El 22 de mayo de 2018, actualizamos nuestra Declaración de Privacidad y nuestros Términos de Uso de conformidad con GDPR. Su uso continuo de Educate Magis significa que usted acepta estas políticas. Es por esta razón que le sugerimos dedicar unos minutos a leerlas y a entenderlas haciendo clic aquí.

The Fondazione Gesuiti Educazione (FGE {Foundation for Jesuit Education}) finds Educate Magis as the means to connect educators with other educators in all the Jesuit schools around the world.

Being responsible for the Global Citizenship program in the schools of the Euro Mediterranean Province, that is Albania, Italy and Malta, and as a member of the Commission for the Promotion of Ignatian Education with FGE, I have found Educate Magis most useful in promoting the Global Citizenship Course online especially to the persons responsible of this programme in each of the eight schools in the Province. We had a quick introductory run through it as a taster in our meeting together in the Istituto Massimo, Rome, last October.

Global Citizenship Coordinators during the meeting in Rome

Global Citizenship Coordinators of the 6 Italian Jesuit Schools

Before actually practicing Global Citizenship Education in schools, one needs to understand that this type of education goes beyond just student exchanges and partnerships. It also opens both the teachers’ and students’ eyes and minds to the realities of the globalized world and awakens them to bring about a world of greater justice, equity and Human Rights for all. In a nutshell it also encompasses Human Rights Education, Education for Sustainability, Education for Peace and Intercultural Education. This is what the course online promotes.

The Global Stories section illustrates what is actually being practiced in individual schools and also what international conferences and training programmes are being offered in different areas. It was through this section that I read with joy the outcome of the JECSE Delegates’ meeting last February, especially about Challenge 6, on the concept of ‘Global Citizen’. I found it very interesting and encouraging because it is very much in line with the International/Global Dimension section we have written in the Curriculum Guidelines for the schools in the Euro Mediterranean Province.  I have presented their response to the school rectors, the members of the Commission for the Promotion of Ignatian Education and to the persons responsible for the Global Citizenship Programme in each of the eight schools in the Province, requesting them to look for the similarities and what they think we need to modify.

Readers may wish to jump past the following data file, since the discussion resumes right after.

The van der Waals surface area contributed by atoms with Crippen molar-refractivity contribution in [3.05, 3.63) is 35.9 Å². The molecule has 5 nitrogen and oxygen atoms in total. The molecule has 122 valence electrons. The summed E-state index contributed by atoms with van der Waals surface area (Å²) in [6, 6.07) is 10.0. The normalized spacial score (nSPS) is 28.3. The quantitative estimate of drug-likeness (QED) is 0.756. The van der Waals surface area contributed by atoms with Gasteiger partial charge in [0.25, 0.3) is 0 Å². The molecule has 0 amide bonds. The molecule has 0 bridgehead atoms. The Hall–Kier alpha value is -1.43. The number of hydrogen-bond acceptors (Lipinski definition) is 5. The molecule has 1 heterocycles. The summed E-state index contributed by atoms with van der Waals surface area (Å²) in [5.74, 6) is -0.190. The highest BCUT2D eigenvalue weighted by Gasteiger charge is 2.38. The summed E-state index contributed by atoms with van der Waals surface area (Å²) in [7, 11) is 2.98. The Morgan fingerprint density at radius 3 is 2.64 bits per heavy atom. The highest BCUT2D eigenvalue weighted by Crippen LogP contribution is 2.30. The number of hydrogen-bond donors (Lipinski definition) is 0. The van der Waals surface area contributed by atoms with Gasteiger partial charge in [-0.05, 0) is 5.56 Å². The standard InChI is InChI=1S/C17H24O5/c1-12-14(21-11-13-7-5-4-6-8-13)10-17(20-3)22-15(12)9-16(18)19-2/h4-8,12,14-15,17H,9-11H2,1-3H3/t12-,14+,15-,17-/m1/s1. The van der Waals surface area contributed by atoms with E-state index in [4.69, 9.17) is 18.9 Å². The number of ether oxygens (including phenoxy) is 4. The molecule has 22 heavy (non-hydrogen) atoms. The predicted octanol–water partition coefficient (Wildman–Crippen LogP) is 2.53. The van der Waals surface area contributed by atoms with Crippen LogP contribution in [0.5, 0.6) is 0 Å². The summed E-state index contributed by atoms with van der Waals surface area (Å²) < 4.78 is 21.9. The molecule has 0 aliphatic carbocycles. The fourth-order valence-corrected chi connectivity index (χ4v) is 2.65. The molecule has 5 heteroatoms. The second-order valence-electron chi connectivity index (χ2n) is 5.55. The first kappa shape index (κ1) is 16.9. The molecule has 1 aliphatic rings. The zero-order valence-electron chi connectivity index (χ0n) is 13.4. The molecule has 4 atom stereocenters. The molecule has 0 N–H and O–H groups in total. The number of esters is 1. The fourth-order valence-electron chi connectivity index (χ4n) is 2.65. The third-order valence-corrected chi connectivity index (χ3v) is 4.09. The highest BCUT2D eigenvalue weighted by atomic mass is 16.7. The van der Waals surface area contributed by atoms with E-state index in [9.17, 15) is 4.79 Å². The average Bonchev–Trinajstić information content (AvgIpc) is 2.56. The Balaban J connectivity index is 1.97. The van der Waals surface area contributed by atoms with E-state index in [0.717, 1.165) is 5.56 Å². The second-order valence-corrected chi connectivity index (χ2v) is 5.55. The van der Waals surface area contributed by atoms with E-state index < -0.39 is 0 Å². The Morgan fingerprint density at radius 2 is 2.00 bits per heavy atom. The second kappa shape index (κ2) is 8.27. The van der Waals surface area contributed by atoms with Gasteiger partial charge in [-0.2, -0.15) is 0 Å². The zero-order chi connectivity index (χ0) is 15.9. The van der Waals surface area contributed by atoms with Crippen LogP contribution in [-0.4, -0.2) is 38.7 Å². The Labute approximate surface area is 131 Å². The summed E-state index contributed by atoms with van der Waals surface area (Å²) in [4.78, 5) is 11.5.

Educate Magis encourages schools from all over the world to showcase their projects, programmes, initiatives and best practices, especially where students are the protagonists. When I go round all our schools and have meetings with different subject teachers who share with me what they have been doing, especially when their initiatives correspond to this dimension, I do encourage them to send their best practices to you. This is picking up gradually since we still have the language barrier. Not all teachers are very much fluent in English and/or Spanish and this can perhaps be the drawback for them to fully make use of Educate Magis.

One of the excellent resources that we are referring to and using in our professional development sessions with different subject departments at St Aloysius College, Malta is the book ‘Empowering Students to Improve the World’ by Prof Fernando Reimers. It fits in with the Education for Sustainability project which we are integrating in all subjects as part of the Eco School programme. The FGE together with Fondazione MAGIS (Italy) will be making use of it during our workshop sessions next January with the teachers of the Istituto Massimo, Rome. We will be presenting these models of lesson plans so that the Italian teachers will start creating their own lesson plans according to their school and community context.

I consider the Global Projects section very important. Whenever there is a Global Project which promotes the same values and attitudes found in our Guidelines, I immediately send a circular, through the FGE, to all rectors and those responsible for the Global Citizenship Programme, inviting them to participate. I am very pleased to say that teachers are trying their best to be part of these projects and am very happy for the ones who are truly succeeding to meet the project requirements.  The only problem they are finding is that too many projects are presented having a very short limited time for deadline. There are schools who found the Young Reporters’ project very interesting but they couldn’t present it in such a short time. But for sure they found it so interesting that they intend to carry it out during the scholastic year as their project.

Istituto Massimo Rome Participant and Winner in Global Reporters of Our Global Network Project

St. Aloysius College Malta Implementing the Red Chair Project